In prior art U.S. Pat. No. 5,642,316 by Hieu Van Tran and Trevor Blyth, the EEPROM fuses are programmed by the same column drivers as the main array. Therefore, a column redundancy scheme is not allowed. Also, the EEPROM fuses first have to be programmed in order to use the trimbits for characterization of the performance of the integrated circuit. This is not the case in the present invention, since the trimbits can be serially loaded in a latch where they are stored and used for characterization of the integrated circuit. Also, programming, erasing, and reading of the flash memory fuses is done by means of separate drivers. Therefore, a column redundancy scheme is allowed. The flash memory fuses are embedded in the array and thus match the flash memory cells in the array.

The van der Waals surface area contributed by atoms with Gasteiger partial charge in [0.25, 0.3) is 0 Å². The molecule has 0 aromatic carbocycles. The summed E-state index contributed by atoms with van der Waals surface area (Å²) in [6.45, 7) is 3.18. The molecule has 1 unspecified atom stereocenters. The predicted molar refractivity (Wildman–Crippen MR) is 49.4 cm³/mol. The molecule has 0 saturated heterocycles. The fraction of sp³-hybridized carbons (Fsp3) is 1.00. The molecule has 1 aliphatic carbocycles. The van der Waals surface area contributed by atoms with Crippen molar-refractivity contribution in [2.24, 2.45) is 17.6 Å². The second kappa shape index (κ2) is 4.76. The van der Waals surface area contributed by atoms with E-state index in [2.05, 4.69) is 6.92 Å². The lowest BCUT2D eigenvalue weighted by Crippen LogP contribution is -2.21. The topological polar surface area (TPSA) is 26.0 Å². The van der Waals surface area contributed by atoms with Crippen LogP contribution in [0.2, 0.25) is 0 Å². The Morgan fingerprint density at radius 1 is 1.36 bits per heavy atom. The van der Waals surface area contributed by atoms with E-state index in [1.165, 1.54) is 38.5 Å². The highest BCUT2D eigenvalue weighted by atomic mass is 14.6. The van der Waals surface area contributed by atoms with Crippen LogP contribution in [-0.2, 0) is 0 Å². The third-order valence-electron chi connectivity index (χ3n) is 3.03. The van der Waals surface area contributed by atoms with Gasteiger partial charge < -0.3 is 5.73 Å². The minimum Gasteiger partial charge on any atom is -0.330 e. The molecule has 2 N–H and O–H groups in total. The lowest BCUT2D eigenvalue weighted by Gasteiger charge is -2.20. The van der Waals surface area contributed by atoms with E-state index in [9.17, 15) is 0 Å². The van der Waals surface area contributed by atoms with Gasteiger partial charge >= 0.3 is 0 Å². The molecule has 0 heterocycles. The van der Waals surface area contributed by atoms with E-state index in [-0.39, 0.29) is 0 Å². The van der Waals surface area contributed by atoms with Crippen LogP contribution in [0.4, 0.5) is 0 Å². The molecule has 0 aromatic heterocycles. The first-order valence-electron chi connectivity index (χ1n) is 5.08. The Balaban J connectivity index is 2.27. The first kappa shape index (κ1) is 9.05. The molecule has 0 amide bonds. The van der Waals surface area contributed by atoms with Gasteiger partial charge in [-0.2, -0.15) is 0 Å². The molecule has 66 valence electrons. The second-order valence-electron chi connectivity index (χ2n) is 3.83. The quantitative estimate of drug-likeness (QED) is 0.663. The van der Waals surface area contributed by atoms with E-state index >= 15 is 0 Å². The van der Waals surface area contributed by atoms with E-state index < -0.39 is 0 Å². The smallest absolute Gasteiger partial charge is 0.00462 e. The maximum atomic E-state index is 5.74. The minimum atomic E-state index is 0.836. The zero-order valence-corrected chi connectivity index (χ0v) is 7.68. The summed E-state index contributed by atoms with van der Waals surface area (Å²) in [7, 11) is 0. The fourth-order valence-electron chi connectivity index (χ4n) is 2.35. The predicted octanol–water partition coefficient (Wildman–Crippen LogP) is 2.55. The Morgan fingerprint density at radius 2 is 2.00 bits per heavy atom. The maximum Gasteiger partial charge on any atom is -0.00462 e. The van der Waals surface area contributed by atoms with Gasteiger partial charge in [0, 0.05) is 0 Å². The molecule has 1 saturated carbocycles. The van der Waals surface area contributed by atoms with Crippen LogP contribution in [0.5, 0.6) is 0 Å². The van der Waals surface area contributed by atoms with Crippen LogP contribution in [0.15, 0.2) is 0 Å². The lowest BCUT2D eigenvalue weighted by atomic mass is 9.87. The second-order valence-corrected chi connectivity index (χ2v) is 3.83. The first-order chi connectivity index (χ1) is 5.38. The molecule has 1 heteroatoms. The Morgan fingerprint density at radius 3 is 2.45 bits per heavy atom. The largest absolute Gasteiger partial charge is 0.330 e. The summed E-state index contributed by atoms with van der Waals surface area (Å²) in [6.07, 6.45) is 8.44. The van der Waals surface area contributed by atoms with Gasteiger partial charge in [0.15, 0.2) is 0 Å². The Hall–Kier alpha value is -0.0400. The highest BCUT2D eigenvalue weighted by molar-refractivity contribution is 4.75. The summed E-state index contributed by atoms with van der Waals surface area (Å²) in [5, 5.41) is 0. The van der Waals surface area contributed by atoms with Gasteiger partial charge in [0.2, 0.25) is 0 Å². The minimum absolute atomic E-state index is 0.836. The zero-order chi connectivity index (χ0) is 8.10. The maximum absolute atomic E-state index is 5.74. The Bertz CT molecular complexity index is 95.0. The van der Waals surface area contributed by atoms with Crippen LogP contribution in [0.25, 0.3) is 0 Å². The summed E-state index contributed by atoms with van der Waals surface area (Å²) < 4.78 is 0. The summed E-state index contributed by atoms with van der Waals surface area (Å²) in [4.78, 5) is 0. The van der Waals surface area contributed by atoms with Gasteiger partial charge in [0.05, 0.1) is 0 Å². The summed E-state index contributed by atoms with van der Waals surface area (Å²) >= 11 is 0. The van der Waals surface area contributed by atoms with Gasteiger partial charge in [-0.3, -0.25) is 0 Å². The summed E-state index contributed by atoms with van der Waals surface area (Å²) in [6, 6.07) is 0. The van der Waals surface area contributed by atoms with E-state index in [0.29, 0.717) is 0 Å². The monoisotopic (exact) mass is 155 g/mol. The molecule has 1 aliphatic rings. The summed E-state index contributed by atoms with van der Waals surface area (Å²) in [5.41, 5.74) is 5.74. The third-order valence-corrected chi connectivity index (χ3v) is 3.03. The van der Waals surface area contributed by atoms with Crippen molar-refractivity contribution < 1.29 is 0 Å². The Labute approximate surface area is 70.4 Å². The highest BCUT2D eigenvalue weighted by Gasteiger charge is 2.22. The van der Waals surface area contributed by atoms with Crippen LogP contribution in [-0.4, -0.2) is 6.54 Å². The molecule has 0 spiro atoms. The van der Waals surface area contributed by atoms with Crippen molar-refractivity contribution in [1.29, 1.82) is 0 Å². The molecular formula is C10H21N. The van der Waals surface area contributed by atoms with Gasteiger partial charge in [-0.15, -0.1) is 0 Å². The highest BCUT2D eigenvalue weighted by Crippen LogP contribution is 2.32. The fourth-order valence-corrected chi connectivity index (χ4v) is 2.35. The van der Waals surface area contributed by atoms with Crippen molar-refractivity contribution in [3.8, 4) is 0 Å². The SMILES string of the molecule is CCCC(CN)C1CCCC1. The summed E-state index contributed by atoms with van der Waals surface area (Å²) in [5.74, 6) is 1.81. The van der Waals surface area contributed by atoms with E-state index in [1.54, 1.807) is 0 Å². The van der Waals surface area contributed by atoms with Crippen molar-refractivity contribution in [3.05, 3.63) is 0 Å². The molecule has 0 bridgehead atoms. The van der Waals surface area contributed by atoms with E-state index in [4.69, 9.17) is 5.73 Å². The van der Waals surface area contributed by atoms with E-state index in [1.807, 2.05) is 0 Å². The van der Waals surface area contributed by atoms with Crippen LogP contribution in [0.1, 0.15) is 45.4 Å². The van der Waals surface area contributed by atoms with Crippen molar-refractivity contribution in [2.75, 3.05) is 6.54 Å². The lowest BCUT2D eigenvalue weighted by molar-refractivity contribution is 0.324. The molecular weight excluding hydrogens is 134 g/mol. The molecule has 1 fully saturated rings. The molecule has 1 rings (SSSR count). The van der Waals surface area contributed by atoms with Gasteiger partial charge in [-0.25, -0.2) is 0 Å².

The present invention is a trimbit circuit that includes a row of flash memory trimcells. The flash memory trimcells are lined up with and placed near the flash memory array in order to match the flash memory array cells. They are surrounded by dummy rows and columns of trimcells as a barrier and to match the flash memory array cells. Each pair of flash memory trimcells is coupled to a trimcell differential amplifier circuit which provides a trimbit. Thus, a pair of flash memory trimcells and a trimcell differential amplifier circuit is referred to as a fuse. The trimbit circuit is designed to read, program, and erase the flash memory trimcells. These operations do not interact with the reading, programming, or erasing of the flash memory array. The trimbit circuit also features serial loading and unloading of trimbits for programming and reading. Therefore, the serial loading can also be used to control the trimbits without having to program the flash memory trimcells. This will result in a reduction of test and characterization time in the production and test phase of the integrated circuit.